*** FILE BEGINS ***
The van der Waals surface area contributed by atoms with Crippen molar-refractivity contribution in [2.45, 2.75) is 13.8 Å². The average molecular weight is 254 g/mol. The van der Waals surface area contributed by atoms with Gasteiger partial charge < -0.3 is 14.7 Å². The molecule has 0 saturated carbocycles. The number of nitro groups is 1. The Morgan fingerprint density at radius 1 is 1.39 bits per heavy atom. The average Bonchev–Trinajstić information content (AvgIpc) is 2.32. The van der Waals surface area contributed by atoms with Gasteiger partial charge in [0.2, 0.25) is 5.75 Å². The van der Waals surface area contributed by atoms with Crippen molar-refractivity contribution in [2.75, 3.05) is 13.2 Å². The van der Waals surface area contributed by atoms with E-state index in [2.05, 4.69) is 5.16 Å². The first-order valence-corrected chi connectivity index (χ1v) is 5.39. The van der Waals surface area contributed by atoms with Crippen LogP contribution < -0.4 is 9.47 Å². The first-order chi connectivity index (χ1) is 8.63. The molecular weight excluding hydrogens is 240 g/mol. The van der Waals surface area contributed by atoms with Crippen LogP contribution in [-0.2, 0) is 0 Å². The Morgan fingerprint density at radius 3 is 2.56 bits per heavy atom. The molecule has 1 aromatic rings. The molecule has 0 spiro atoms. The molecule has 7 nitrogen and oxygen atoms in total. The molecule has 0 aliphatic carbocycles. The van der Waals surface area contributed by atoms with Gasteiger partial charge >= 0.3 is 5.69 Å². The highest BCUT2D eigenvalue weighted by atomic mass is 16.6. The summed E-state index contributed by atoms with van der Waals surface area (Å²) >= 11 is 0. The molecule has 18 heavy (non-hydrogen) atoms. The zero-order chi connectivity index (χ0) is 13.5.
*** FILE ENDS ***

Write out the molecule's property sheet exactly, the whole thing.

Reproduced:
The van der Waals surface area contributed by atoms with Crippen molar-refractivity contribution in [2.45, 2.75) is 13.8 Å². The average molecular weight is 254 g/mol. The van der Waals surface area contributed by atoms with Gasteiger partial charge < -0.3 is 14.7 Å². The molecule has 0 saturated carbocycles. The number of nitro groups is 1. The Morgan fingerprint density at radius 1 is 1.39 bits per heavy atom. The average Bonchev–Trinajstić information content (AvgIpc) is 2.32. The van der Waals surface area contributed by atoms with Gasteiger partial charge in [0.2, 0.25) is 5.75 Å². The van der Waals surface area contributed by atoms with Crippen molar-refractivity contribution in [2.75, 3.05) is 13.2 Å². The van der Waals surface area contributed by atoms with E-state index in [2.05, 4.69) is 5.16 Å². The first-order valence-corrected chi connectivity index (χ1v) is 5.39. The van der Waals surface area contributed by atoms with Crippen LogP contribution < -0.4 is 9.47 Å². The first-order chi connectivity index (χ1) is 8.63. The molecular weight excluding hydrogens is 240 g/mol. The van der Waals surface area contributed by atoms with Crippen LogP contribution in [-0.2, 0) is 0 Å². The Morgan fingerprint density at radius 3 is 2.56 bits per heavy atom. The molecule has 1 aromatic rings. The molecule has 0 spiro atoms. The molecule has 7 nitrogen and oxygen atoms in total. The molecule has 0 aliphatic carbocycles. The van der Waals surface area contributed by atoms with Gasteiger partial charge >= 0.3 is 5.69 Å². The highest BCUT2D eigenvalue weighted by atomic mass is 16.6. The summed E-state index contributed by atoms with van der Waals surface area (Å²) >= 11 is 0. The molecule has 18 heavy (non-hydrogen) atoms. The zero-order chi connectivity index (χ0) is 13.5.